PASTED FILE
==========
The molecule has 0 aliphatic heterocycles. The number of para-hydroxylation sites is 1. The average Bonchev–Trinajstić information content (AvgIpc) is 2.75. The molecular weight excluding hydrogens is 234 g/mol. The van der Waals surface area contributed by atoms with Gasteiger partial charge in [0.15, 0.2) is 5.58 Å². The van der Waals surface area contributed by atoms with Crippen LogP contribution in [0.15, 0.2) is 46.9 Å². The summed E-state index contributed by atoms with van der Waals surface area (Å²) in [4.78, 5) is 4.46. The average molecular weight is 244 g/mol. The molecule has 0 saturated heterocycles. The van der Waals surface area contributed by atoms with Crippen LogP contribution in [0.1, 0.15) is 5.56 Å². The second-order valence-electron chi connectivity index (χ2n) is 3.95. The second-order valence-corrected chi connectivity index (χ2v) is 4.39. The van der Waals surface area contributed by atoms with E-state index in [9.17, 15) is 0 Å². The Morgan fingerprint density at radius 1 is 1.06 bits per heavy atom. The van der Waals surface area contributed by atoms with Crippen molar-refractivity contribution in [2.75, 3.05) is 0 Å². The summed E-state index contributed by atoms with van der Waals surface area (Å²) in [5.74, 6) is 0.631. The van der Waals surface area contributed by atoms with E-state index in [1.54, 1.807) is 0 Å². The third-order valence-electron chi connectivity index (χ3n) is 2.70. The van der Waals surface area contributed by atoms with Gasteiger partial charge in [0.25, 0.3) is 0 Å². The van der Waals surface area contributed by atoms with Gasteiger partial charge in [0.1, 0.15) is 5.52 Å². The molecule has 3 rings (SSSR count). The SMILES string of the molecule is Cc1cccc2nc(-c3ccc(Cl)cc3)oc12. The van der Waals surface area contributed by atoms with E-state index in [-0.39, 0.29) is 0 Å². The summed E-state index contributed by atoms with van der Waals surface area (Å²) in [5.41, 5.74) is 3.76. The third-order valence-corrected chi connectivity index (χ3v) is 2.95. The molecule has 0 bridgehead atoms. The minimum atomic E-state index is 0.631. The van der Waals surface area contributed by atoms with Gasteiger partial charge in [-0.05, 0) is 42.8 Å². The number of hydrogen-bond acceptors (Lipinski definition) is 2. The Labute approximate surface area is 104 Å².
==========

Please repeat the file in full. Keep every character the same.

The molecule has 0 aliphatic heterocycles. The number of para-hydroxylation sites is 1. The average Bonchev–Trinajstić information content (AvgIpc) is 2.75. The molecular weight excluding hydrogens is 234 g/mol. The van der Waals surface area contributed by atoms with Gasteiger partial charge in [0.15, 0.2) is 5.58 Å². The van der Waals surface area contributed by atoms with Crippen LogP contribution in [0.15, 0.2) is 46.9 Å². The summed E-state index contributed by atoms with van der Waals surface area (Å²) in [4.78, 5) is 4.46. The average molecular weight is 244 g/mol. The molecule has 0 saturated heterocycles. The van der Waals surface area contributed by atoms with Crippen LogP contribution in [0.1, 0.15) is 5.56 Å². The second-order valence-electron chi connectivity index (χ2n) is 3.95. The second-order valence-corrected chi connectivity index (χ2v) is 4.39. The van der Waals surface area contributed by atoms with E-state index in [9.17, 15) is 0 Å². The Morgan fingerprint density at radius 1 is 1.06 bits per heavy atom. The van der Waals surface area contributed by atoms with Crippen molar-refractivity contribution in [2.75, 3.05) is 0 Å². The summed E-state index contributed by atoms with van der Waals surface area (Å²) in [5.74, 6) is 0.631. The van der Waals surface area contributed by atoms with E-state index in [1.54, 1.807) is 0 Å². The third-order valence-electron chi connectivity index (χ3n) is 2.70. The van der Waals surface area contributed by atoms with Gasteiger partial charge in [0.25, 0.3) is 0 Å². The van der Waals surface area contributed by atoms with Gasteiger partial charge in [0.1, 0.15) is 5.52 Å². The molecule has 3 rings (SSSR count). The SMILES string of the molecule is Cc1cccc2nc(-c3ccc(Cl)cc3)oc12. The van der Waals surface area contributed by atoms with E-state index in [-0.39, 0.29) is 0 Å². The summed E-state index contributed by atoms with van der Waals surface area (Å²) in [5.41, 5.74) is 3.76. The third-order valence-corrected chi connectivity index (χ3v) is 2.95. The molecule has 0 bridgehead atoms. The minimum atomic E-state index is 0.631. The van der Waals surface area contributed by atoms with Gasteiger partial charge in [-0.05, 0) is 42.8 Å². The number of hydrogen-bond acceptors (Lipinski definition) is 2. The Labute approximate surface area is 104 Å².